Impress friends with your own unique brand of rakiya. Just remember to imbibe gently, in case your liver rebels
They say, “When in Rome, do as the Romans do”, but I was in Bulgaria. What do they do in Bulgaria? They make rakiya! I'd settled in a small Bulgarian village and wanted to become a part of it, so when I was asked if I would like to make some rakiya I jumped at the chance.
I already knew the processes involved after making wine in the UK. Kiro, my neighbour, had all the equipment needed but he'd lacked the time and the confidence to make rakiya on his own. It was a lesson for us both.
We set off to the Gabrovo market early one Saturday morning to buy the grapes. An ancient van complete with huge plastic containers turned up at my front door and off we went. We chugged over the mountain to Gabrovo at about 20 kph. Not a good road at the best of times! We arrived in one piece, however, and so it began.
Up and down the rows of stalls we walked, tasting the grapes again and again. We disagreed. I wanted the sweetest, my friend wanted the cheapest. Eventually I persuaded him that quality was what counted and we settled on 500 kgs of sweet, juicy grapes. They were weighed on what looked like coal scales and then tipped into our containers. What an effort to lift each barrel into the van! We then drove back over the mountain at an even slower pace - at least uphill. Downhill was decidedly scary. The weight of the grapes gave us an unprecedented momentum. We unloaded the barrels at Kiro's and arranged to meet on Monday morning to start making our rakiya.
I turned up early and was met by Kiro who was off to the doctor's with a bad back. Before he left he showed me the equipment for crushing the grapes and how it worked. It was a type of mangle with serrated teeth on the rollers that didn't actually meet, meaning that the grapes were only broken and not crushed to a pulp. There was a hopper on the top to load the grapes into and it was balanced over an empty barrel. There were six barrels in all, waiting to be filled.
When he went I started to load and feed the grapes into the mangle and then into our barrels. The mangle kept slipping off the barrel. Trying to load the grapes into the hopper and balance the mangle at the same time as turn the handle and push them down with a stick wasn't easy, to say the least. Whilst struggling, an angel appeared in the form of a very old lady. On seeing my plight she asked me if I needed any help. At least I think that's what she asked as my Bulgarian was very limited back then. Anyway I took a chance and agreed to her offer, whatever it was. Wonderful! She loaded the hopper on the mangle and I turned the handle and fed the grapes through.
About four hours after I'd started, Kiro returned from the doctor's. He had a kidney infection, hence his painful back. I might add that he turned up just as the last batch had been finished. Had he been hiding round the corner waiting, I wonder? Anyway, the hard work was over.
I had to determine the sugar content of the grapes to work out how much extra sugar was needed. I used a hydrometer for this and because we had bought very sweet grapes the amount added was minimal. Next I sterilised the pulp with some Campden tablets used in wine making and then left it while the grape skins started to break down. We also put some heavy washed stones on top of the grapes to help hold them down. After three days we removed the stones and inserted some winemaking yeast to ensure a high alcohol content. We used a special stick to mix the pulp thoroughly. It was a metre-long piece of wood, about five cm in diameter with lots of nails knocked in one end, like a masher. We worked this up and down in the juice to help break up the remaining pulp. We put the stones back in and left it to ferment for four weeks or so.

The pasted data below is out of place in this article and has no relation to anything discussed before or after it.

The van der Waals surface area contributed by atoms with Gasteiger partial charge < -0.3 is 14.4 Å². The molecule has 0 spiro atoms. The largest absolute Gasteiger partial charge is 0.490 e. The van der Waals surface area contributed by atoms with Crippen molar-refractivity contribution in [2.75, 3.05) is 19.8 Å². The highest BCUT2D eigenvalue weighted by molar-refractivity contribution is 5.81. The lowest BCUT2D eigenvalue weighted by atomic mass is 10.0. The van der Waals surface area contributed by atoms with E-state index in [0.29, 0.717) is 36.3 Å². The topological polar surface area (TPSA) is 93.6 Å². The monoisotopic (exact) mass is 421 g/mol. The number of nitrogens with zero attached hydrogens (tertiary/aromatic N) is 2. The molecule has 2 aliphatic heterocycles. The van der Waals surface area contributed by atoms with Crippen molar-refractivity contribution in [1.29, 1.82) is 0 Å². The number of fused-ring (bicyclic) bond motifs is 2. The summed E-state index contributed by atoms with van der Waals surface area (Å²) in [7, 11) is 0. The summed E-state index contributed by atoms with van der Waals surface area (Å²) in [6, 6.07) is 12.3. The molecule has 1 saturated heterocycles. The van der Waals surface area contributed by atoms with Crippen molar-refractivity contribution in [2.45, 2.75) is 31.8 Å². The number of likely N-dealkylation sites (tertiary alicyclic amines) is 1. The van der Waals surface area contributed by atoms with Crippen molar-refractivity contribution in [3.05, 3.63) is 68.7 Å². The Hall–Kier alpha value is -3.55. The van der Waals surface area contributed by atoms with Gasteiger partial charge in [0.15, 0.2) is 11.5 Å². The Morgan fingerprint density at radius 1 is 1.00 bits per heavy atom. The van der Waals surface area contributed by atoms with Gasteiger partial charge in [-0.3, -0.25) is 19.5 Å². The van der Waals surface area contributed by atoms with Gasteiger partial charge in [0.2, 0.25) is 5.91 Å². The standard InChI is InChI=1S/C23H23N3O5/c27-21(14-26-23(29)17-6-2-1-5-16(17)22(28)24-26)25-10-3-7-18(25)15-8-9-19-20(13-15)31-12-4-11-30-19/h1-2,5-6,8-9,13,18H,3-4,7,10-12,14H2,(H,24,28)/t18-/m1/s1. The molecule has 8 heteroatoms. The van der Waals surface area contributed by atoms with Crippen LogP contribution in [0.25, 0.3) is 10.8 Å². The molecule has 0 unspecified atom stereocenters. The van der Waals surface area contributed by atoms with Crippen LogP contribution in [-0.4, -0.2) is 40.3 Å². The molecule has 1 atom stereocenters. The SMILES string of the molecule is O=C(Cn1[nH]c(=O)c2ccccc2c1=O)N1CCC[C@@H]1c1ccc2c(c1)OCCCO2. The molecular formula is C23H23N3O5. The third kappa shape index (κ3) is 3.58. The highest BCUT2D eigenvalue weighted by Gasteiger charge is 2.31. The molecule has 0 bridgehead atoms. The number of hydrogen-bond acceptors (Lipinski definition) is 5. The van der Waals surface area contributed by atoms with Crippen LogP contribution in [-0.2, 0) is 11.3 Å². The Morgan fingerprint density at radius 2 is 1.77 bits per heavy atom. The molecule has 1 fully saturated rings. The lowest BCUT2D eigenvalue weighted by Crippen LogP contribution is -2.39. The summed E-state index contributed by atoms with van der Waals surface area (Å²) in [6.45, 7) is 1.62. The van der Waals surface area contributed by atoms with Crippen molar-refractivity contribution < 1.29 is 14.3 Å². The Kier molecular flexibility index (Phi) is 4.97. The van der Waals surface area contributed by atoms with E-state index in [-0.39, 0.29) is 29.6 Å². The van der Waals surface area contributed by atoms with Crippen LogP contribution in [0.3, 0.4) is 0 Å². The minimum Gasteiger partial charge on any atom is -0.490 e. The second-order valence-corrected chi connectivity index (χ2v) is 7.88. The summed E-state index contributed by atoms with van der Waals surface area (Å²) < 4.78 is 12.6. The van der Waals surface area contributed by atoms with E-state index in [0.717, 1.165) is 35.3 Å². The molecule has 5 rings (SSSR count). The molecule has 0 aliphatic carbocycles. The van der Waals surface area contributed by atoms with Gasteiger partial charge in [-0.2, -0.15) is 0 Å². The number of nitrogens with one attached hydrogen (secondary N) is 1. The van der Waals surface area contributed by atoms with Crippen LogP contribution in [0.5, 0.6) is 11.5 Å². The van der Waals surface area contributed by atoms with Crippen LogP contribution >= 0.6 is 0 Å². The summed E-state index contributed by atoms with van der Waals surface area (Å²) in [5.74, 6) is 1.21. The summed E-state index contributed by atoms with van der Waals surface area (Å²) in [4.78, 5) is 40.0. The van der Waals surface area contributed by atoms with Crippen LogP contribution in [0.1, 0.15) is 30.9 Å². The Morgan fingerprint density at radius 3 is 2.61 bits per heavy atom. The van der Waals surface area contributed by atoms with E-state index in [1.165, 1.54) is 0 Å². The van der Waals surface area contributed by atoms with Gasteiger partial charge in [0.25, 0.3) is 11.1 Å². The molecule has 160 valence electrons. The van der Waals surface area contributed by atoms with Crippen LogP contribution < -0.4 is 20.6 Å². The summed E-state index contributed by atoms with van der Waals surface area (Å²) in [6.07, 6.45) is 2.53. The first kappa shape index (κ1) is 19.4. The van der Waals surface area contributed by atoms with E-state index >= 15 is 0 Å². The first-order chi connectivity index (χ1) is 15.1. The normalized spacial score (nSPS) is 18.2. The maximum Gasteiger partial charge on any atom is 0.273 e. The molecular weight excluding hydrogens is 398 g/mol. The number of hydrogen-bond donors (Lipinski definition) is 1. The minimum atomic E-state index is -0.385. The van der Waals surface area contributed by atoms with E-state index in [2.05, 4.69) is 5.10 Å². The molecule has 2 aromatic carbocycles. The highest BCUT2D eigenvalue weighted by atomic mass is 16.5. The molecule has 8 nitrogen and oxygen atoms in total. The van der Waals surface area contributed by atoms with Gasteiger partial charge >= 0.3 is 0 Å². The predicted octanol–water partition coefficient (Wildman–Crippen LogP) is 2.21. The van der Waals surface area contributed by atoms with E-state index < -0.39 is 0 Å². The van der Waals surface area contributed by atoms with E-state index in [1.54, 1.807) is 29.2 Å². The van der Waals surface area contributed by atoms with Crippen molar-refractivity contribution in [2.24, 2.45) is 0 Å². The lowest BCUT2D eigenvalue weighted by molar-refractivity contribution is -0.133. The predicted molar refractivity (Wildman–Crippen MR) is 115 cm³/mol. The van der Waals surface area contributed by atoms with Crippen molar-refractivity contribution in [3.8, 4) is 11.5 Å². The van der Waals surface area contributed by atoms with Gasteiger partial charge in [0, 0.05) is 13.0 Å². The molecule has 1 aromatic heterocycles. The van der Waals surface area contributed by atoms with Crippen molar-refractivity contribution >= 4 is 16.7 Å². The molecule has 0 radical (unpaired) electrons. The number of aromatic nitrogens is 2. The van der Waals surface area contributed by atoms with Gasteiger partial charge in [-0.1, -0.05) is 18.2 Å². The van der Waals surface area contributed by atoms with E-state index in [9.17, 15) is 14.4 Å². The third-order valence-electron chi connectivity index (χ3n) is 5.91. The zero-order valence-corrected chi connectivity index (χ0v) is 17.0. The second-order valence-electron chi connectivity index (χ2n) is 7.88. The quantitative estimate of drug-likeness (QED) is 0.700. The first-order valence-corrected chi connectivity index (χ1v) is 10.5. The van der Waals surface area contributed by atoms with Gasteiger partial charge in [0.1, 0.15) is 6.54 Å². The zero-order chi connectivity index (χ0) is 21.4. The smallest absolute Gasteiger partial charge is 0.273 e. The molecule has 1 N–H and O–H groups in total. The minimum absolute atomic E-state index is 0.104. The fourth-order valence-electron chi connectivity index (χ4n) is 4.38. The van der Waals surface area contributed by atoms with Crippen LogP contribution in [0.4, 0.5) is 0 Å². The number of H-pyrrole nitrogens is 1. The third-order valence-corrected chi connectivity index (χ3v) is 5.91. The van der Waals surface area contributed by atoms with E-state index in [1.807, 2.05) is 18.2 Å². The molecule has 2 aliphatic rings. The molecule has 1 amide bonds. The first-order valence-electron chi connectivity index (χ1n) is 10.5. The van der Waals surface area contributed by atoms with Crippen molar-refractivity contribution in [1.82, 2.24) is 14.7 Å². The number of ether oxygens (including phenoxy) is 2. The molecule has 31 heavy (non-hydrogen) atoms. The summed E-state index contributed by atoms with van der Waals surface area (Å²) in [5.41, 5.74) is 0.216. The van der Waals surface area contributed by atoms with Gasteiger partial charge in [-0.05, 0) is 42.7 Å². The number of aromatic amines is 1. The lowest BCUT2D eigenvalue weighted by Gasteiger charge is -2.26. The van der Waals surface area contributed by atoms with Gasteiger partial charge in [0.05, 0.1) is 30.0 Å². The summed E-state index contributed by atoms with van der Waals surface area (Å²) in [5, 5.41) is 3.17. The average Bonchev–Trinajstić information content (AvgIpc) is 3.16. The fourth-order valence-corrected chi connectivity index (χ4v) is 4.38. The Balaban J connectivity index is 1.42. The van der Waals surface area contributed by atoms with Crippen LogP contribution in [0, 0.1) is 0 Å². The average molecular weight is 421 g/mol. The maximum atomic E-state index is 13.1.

The yeast converts the sugar into alcohol and, as the sugar reduces, the alcohol content increases. I checked this regularly using the
hydrometer and once all the sugar had been converted it was ready.
Kiro had been a welder and had made his own stainless steel still. It consisted of a large cauldron shaped lower part with a round upper piece that acted as a lid. There was a pipe coming out of the top which went into a condenser. We strained the contents of the barrels into buckets and poured the strained liquid into the cauldron. The lid was put on and we pressed a special mix of mud round the join as a seal.
It also acted as a relief valve so if there was a problem the mud would blow releasing steam, rather than the whole still blowing. We lit a fire underneath and the heat caused the alcohol in the liquid to rise up the tube over to the condenser and turn back into neat alcohol which came out at the bottom. We worked on the whiskey-making principle of distilling it three times which would give us a spirit of about 90-100 percent proof and this became our rakiya. The 500 kgs of grapes made about 40 litres of alcohol at 95 percent proof which we diluted to 45 percent.
We coloured the spirit by adding a mulberry branch. The longer it is left in, the stronger the colour. We ended up with a golden liquid.
The hardest part of it all was finding enough screw-top bottles.